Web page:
Our former volunteer wanted to know if we would take them in and try to save their lives. Well, our president is a huge fan of GSDs, and we did not hesitate, we said yes. We made arrangements with a GSD breed-specific rescue in the area to take two of the pups, and we picked them up and started the fluids (it was after normal business hours, so we put them on fluids until the vet could take them in the morning). We got them to the vet, who put them on IV fluids, broad spectrum antibiotics, and minor nutritional supplements. Sadly, one of the pups passed that afternoon.

So far, the others are hanging on. A couple of them are still in a very fragile state, with an almost negligible white blood cell count. Prayer is what may be keeping them with us at this point.

What I cannot fathom is why someone would breed AKC registered GSDs and choose to not vaccinate the pups. It is maybe a couple of hundred dollars for all six. Other than a level of ignorance that is hard to accept, the only explanation that makes sense to us is greed. And now one gorgeous pup is dead, two are barely hanging on, the three more are still in danger.

PMR will do what it takes to keep these pups alive, and find them new happy forever homes. It will be expensive. If you have the wiggle room, or know others who do, please consider contributing to their fund. Their pictures are on our website, www.pawfectmatch.org.

Thursday, November 11, 2010

Poor Boy... Happy Boy!

The story goes that there were something like twelve pups running loose, and no one could catch them. Well, Animal Control caught one of them, because he had an injured foreleg, but we never saw the rest again.

Vaughn was a cute little beige hound mix, extremely loving, very playful. But his front right paw did not work. He could not extend it at all. The vets said that he was likely hit by a car, and the nerves that control paw flexion were pull away from the spinal cord. Sometimes they heal on their own, a millimeter a month. We decided to give him three months to see if his nerves reconnected.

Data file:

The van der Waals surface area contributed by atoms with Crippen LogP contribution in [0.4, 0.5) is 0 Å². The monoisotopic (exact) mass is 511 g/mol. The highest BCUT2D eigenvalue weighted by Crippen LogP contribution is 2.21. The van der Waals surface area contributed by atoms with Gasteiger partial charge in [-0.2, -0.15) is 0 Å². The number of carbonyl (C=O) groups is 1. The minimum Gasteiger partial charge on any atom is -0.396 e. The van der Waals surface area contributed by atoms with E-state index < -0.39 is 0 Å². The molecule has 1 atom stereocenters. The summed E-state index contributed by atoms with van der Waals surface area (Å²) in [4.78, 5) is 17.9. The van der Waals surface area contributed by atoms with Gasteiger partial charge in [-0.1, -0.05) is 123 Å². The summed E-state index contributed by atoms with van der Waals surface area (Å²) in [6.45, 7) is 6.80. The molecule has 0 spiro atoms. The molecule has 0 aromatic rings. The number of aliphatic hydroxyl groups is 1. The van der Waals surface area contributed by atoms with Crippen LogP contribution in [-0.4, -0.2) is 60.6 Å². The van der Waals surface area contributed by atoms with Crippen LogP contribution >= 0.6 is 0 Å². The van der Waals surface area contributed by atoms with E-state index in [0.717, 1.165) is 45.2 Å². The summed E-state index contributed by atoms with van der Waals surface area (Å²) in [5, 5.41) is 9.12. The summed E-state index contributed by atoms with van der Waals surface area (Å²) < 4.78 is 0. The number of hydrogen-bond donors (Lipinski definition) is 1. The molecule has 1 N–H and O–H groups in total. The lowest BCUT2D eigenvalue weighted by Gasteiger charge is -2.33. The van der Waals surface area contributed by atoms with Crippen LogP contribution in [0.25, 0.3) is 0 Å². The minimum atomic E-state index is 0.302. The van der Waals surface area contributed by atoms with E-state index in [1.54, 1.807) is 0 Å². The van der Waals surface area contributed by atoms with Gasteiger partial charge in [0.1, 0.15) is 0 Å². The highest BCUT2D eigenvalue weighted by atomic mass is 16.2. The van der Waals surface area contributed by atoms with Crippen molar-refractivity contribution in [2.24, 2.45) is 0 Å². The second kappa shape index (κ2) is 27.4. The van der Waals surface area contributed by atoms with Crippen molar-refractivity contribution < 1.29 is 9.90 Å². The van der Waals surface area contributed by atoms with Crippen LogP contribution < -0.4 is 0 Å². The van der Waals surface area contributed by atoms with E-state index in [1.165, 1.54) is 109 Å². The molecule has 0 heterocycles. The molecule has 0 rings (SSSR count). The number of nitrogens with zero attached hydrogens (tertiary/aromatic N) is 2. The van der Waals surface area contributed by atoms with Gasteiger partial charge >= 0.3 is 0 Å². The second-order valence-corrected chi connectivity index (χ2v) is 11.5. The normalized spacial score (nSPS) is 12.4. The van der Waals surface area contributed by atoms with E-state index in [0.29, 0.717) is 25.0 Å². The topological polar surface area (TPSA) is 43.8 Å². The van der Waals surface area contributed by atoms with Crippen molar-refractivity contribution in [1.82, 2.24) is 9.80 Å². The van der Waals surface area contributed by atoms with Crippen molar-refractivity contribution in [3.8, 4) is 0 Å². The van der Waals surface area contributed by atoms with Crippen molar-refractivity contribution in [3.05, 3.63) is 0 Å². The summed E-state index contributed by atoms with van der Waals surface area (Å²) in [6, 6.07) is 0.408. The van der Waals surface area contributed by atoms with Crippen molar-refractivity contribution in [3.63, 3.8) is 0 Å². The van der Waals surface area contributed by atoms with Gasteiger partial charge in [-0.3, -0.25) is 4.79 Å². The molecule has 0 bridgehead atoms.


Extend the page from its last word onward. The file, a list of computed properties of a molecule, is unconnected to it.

That was a daily chore. Changing gauze bandages and wrapping with stretch wrap, and putting a booty on it to protect it and keep it dry. Sometimes he would chew the wrappings off, but most often they just came off from his incessant playing. All it took was some playing on the patio concrete for 20 minutes and he had a new hole worn into his numb paw. It got bad one night, and required some repair and stitches. We worked extra hard after that to keep the paw protected.

He did use that leg, and even the paw to some extend. He just could not extend the paw, and seemed to have no feeling in it at all.

So, last week, we took Gimpy in - yes, we call him Gimpy now - for his neuter. We all decided that the nerves were not coming back, so we agreed to get that useless paw out of the way while he was under. Dr. Monce did a great job, and the wounds have healed nicely.

Practically everyone who sees him says "Awww, poor boy!" But I will tell you, he is one VERY happy dog. He chases Randi the Australian Cattle Dog mix around the back yard with NO problems. He can dig a hole, a deep hole, about as fast as any dog I've ever seen dig a hole. He shoots right up the steps and down again. He even climbs onto Aida's desk with not fear.

You will be very hard pressed to find a happier, more loving dog, than Vaughn the Gimp. No Poor Boy about it, he is one Happy Boy!